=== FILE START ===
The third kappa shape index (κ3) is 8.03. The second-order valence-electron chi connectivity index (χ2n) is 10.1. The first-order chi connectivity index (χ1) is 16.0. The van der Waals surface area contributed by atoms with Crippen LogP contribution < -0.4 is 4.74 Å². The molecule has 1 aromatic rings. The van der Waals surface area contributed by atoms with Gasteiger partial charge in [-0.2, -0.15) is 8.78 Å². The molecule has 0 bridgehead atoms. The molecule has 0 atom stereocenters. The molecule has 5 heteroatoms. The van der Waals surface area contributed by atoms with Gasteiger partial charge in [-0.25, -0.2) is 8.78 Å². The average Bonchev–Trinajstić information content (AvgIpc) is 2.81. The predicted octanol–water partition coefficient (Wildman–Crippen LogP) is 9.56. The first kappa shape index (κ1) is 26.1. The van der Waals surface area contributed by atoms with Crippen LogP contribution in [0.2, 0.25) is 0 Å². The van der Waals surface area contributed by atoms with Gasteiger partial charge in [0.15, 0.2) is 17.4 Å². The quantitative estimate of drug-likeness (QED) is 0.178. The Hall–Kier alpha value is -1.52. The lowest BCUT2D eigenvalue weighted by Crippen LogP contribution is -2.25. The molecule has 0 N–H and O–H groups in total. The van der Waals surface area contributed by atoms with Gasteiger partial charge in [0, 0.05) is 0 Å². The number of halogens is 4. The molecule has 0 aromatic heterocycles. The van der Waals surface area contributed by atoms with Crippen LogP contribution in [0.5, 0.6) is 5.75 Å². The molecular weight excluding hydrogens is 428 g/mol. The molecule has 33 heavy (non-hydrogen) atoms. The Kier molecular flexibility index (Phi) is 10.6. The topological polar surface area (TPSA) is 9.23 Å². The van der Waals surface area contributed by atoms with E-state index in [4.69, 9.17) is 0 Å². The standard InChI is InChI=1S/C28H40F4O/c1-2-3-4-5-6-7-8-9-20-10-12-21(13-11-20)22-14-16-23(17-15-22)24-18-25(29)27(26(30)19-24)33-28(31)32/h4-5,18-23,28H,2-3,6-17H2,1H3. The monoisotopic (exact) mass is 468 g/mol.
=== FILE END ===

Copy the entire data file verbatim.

The third kappa shape index (κ3) is 8.03. The second-order valence-electron chi connectivity index (χ2n) is 10.1. The first-order chi connectivity index (χ1) is 16.0. The van der Waals surface area contributed by atoms with Crippen LogP contribution < -0.4 is 4.74 Å². The molecule has 1 aromatic rings. The van der Waals surface area contributed by atoms with Gasteiger partial charge in [-0.2, -0.15) is 8.78 Å². The molecule has 0 bridgehead atoms. The molecule has 0 atom stereocenters. The molecule has 5 heteroatoms. The van der Waals surface area contributed by atoms with Gasteiger partial charge in [-0.25, -0.2) is 8.78 Å². The average Bonchev–Trinajstić information content (AvgIpc) is 2.81. The predicted octanol–water partition coefficient (Wildman–Crippen LogP) is 9.56. The first kappa shape index (κ1) is 26.1. The van der Waals surface area contributed by atoms with Crippen LogP contribution in [0.2, 0.25) is 0 Å². The van der Waals surface area contributed by atoms with Gasteiger partial charge in [0.15, 0.2) is 17.4 Å². The quantitative estimate of drug-likeness (QED) is 0.178. The Hall–Kier alpha value is -1.52. The lowest BCUT2D eigenvalue weighted by Crippen LogP contribution is -2.25. The molecule has 0 N–H and O–H groups in total. The van der Waals surface area contributed by atoms with Gasteiger partial charge in [0, 0.05) is 0 Å². The number of halogens is 4. The molecule has 0 aromatic heterocycles. The van der Waals surface area contributed by atoms with Crippen LogP contribution in [0.5, 0.6) is 5.75 Å². The molecular weight excluding hydrogens is 428 g/mol. The molecule has 33 heavy (non-hydrogen) atoms. The Kier molecular flexibility index (Phi) is 10.6. The topological polar surface area (TPSA) is 9.23 Å². The van der Waals surface area contributed by atoms with E-state index in [4.69, 9.17) is 0 Å². The standard InChI is InChI=1S/C28H40F4O/c1-2-3-4-5-6-7-8-9-20-10-12-21(13-11-20)22-14-16-23(17-15-22)24-18-25(29)27(26(30)19-24)33-28(31)32/h4-5,18-23,28H,2-3,6-17H2,1H3. The monoisotopic (exact) mass is 468 g/mol.